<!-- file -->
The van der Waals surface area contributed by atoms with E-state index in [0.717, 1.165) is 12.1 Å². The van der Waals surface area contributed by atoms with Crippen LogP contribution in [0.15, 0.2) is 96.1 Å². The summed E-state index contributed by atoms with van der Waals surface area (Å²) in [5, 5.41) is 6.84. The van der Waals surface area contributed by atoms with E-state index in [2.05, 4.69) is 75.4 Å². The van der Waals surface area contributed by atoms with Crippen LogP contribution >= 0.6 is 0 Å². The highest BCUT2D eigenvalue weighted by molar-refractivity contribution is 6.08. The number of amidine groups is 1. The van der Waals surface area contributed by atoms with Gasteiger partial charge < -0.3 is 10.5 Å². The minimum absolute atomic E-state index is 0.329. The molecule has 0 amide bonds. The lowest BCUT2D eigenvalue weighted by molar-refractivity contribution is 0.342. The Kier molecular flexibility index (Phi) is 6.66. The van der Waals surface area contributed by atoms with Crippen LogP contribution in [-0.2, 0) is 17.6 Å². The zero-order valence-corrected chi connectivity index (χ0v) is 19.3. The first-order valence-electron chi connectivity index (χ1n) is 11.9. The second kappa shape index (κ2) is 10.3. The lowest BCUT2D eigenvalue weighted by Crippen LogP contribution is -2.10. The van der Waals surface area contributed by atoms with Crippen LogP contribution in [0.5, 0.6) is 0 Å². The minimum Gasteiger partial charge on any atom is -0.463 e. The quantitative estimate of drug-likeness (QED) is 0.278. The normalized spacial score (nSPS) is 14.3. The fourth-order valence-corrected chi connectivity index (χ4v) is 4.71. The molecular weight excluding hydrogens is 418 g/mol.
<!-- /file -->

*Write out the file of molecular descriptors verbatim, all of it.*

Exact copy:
The van der Waals surface area contributed by atoms with E-state index in [0.717, 1.165) is 12.1 Å². The van der Waals surface area contributed by atoms with Crippen LogP contribution in [0.15, 0.2) is 96.1 Å². The summed E-state index contributed by atoms with van der Waals surface area (Å²) in [5, 5.41) is 6.84. The van der Waals surface area contributed by atoms with E-state index in [2.05, 4.69) is 75.4 Å². The van der Waals surface area contributed by atoms with Crippen LogP contribution >= 0.6 is 0 Å². The highest BCUT2D eigenvalue weighted by molar-refractivity contribution is 6.08. The number of amidine groups is 1. The van der Waals surface area contributed by atoms with Gasteiger partial charge < -0.3 is 10.5 Å². The minimum absolute atomic E-state index is 0.329. The molecule has 0 amide bonds. The lowest BCUT2D eigenvalue weighted by molar-refractivity contribution is 0.342. The Kier molecular flexibility index (Phi) is 6.66. The van der Waals surface area contributed by atoms with Crippen LogP contribution in [-0.2, 0) is 17.6 Å². The zero-order valence-corrected chi connectivity index (χ0v) is 19.3. The first-order valence-electron chi connectivity index (χ1n) is 11.9. The second kappa shape index (κ2) is 10.3. The lowest BCUT2D eigenvalue weighted by Crippen LogP contribution is -2.10. The van der Waals surface area contributed by atoms with Crippen LogP contribution in [0.5, 0.6) is 0 Å². The minimum Gasteiger partial charge on any atom is -0.463 e. The quantitative estimate of drug-likeness (QED) is 0.278. The normalized spacial score (nSPS) is 14.3. The fourth-order valence-corrected chi connectivity index (χ4v) is 4.71. The molecular weight excluding hydrogens is 418 g/mol.